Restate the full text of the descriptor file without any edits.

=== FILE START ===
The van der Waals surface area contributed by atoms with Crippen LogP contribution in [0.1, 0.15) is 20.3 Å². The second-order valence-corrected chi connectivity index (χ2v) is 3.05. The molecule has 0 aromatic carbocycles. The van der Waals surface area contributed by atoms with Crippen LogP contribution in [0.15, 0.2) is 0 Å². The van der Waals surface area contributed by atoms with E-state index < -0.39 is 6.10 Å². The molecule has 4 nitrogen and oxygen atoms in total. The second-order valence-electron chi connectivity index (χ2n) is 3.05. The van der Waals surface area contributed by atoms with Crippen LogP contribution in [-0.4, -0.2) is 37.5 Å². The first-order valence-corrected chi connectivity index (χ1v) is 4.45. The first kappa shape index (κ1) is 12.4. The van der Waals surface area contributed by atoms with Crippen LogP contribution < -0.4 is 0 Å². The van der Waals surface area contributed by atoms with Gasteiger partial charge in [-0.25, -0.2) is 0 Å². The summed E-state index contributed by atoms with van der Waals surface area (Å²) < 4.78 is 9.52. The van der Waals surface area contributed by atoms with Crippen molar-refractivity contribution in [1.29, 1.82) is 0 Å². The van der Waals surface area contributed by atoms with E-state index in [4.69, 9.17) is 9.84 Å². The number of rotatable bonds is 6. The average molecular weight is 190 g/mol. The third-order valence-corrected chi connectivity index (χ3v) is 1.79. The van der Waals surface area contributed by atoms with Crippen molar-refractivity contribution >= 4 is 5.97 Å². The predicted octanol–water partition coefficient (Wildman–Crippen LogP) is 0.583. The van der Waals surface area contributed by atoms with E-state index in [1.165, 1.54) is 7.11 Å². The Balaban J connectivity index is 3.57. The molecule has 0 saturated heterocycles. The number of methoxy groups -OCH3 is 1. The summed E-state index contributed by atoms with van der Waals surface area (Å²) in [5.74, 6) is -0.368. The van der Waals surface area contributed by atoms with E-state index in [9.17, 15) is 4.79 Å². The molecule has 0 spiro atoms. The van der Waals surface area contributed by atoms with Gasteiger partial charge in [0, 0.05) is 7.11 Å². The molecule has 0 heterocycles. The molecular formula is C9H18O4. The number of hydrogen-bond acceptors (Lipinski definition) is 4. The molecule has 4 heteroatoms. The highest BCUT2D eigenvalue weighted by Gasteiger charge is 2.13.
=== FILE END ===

The van der Waals surface area contributed by atoms with Crippen LogP contribution in [0.1, 0.15) is 20.3 Å². The second-order valence-corrected chi connectivity index (χ2v) is 3.05. The molecule has 0 aromatic carbocycles. The van der Waals surface area contributed by atoms with Crippen LogP contribution in [0.15, 0.2) is 0 Å². The van der Waals surface area contributed by atoms with E-state index < -0.39 is 6.10 Å². The molecule has 4 nitrogen and oxygen atoms in total. The second-order valence-electron chi connectivity index (χ2n) is 3.05. The van der Waals surface area contributed by atoms with Crippen LogP contribution in [-0.4, -0.2) is 37.5 Å². The first-order valence-corrected chi connectivity index (χ1v) is 4.45. The first kappa shape index (κ1) is 12.4. The van der Waals surface area contributed by atoms with Crippen LogP contribution < -0.4 is 0 Å². The van der Waals surface area contributed by atoms with Gasteiger partial charge in [-0.25, -0.2) is 0 Å². The summed E-state index contributed by atoms with van der Waals surface area (Å²) < 4.78 is 9.52. The van der Waals surface area contributed by atoms with Crippen molar-refractivity contribution in [1.29, 1.82) is 0 Å². The van der Waals surface area contributed by atoms with E-state index in [4.69, 9.17) is 9.84 Å². The number of rotatable bonds is 6. The average molecular weight is 190 g/mol. The third-order valence-corrected chi connectivity index (χ3v) is 1.79. The van der Waals surface area contributed by atoms with Crippen molar-refractivity contribution >= 4 is 5.97 Å². The predicted octanol–water partition coefficient (Wildman–Crippen LogP) is 0.583. The van der Waals surface area contributed by atoms with E-state index in [1.165, 1.54) is 7.11 Å². The Balaban J connectivity index is 3.57. The molecule has 0 saturated heterocycles. The number of methoxy groups -OCH3 is 1. The summed E-state index contributed by atoms with van der Waals surface area (Å²) in [5.74, 6) is -0.368. The van der Waals surface area contributed by atoms with E-state index in [9.17, 15) is 4.79 Å². The molecule has 0 spiro atoms. The van der Waals surface area contributed by atoms with Gasteiger partial charge in [0, 0.05) is 7.11 Å². The molecule has 0 heterocycles. The molecular formula is C9H18O4. The number of hydrogen-bond acceptors (Lipinski definition) is 4. The molecule has 4 heteroatoms. The highest BCUT2D eigenvalue weighted by Gasteiger charge is 2.13.